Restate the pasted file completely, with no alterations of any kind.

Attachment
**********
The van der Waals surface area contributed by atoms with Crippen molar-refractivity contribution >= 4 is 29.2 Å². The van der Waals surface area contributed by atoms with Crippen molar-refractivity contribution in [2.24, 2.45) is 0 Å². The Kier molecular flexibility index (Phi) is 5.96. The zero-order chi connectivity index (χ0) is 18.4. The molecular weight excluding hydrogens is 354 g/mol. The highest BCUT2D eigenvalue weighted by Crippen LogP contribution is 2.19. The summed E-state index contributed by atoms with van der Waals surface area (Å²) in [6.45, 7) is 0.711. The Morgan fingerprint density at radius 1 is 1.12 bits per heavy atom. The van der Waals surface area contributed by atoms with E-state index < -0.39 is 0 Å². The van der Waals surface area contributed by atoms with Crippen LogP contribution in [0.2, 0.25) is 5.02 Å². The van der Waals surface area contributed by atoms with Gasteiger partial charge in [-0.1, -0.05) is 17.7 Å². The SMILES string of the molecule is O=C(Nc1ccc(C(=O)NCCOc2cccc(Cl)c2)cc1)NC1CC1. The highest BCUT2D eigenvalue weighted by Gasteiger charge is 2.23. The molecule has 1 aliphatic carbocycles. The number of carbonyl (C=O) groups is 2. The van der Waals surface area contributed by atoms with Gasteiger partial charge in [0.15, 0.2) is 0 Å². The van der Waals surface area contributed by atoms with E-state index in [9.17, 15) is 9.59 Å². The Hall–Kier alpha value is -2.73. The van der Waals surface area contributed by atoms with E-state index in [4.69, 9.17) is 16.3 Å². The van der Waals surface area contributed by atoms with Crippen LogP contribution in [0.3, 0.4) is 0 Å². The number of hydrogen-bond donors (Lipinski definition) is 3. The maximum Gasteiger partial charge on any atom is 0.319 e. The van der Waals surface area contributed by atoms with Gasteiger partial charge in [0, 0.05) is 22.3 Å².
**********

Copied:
The van der Waals surface area contributed by atoms with Crippen molar-refractivity contribution >= 4 is 29.2 Å². The van der Waals surface area contributed by atoms with Crippen molar-refractivity contribution in [2.24, 2.45) is 0 Å². The Kier molecular flexibility index (Phi) is 5.96. The zero-order chi connectivity index (χ0) is 18.4. The molecular weight excluding hydrogens is 354 g/mol. The highest BCUT2D eigenvalue weighted by Crippen LogP contribution is 2.19. The summed E-state index contributed by atoms with van der Waals surface area (Å²) in [6.45, 7) is 0.711. The Morgan fingerprint density at radius 1 is 1.12 bits per heavy atom. The van der Waals surface area contributed by atoms with E-state index < -0.39 is 0 Å². The van der Waals surface area contributed by atoms with Crippen LogP contribution in [0.2, 0.25) is 5.02 Å². The van der Waals surface area contributed by atoms with Gasteiger partial charge in [-0.1, -0.05) is 17.7 Å². The SMILES string of the molecule is O=C(Nc1ccc(C(=O)NCCOc2cccc(Cl)c2)cc1)NC1CC1. The highest BCUT2D eigenvalue weighted by Gasteiger charge is 2.23. The molecule has 1 aliphatic carbocycles. The number of carbonyl (C=O) groups is 2. The van der Waals surface area contributed by atoms with Gasteiger partial charge in [0.15, 0.2) is 0 Å². The van der Waals surface area contributed by atoms with E-state index in [9.17, 15) is 9.59 Å². The Hall–Kier alpha value is -2.73. The van der Waals surface area contributed by atoms with E-state index in [4.69, 9.17) is 16.3 Å². The van der Waals surface area contributed by atoms with Crippen LogP contribution in [0.3, 0.4) is 0 Å². The number of hydrogen-bond donors (Lipinski definition) is 3. The maximum Gasteiger partial charge on any atom is 0.319 e. The van der Waals surface area contributed by atoms with Gasteiger partial charge in [0, 0.05) is 22.3 Å².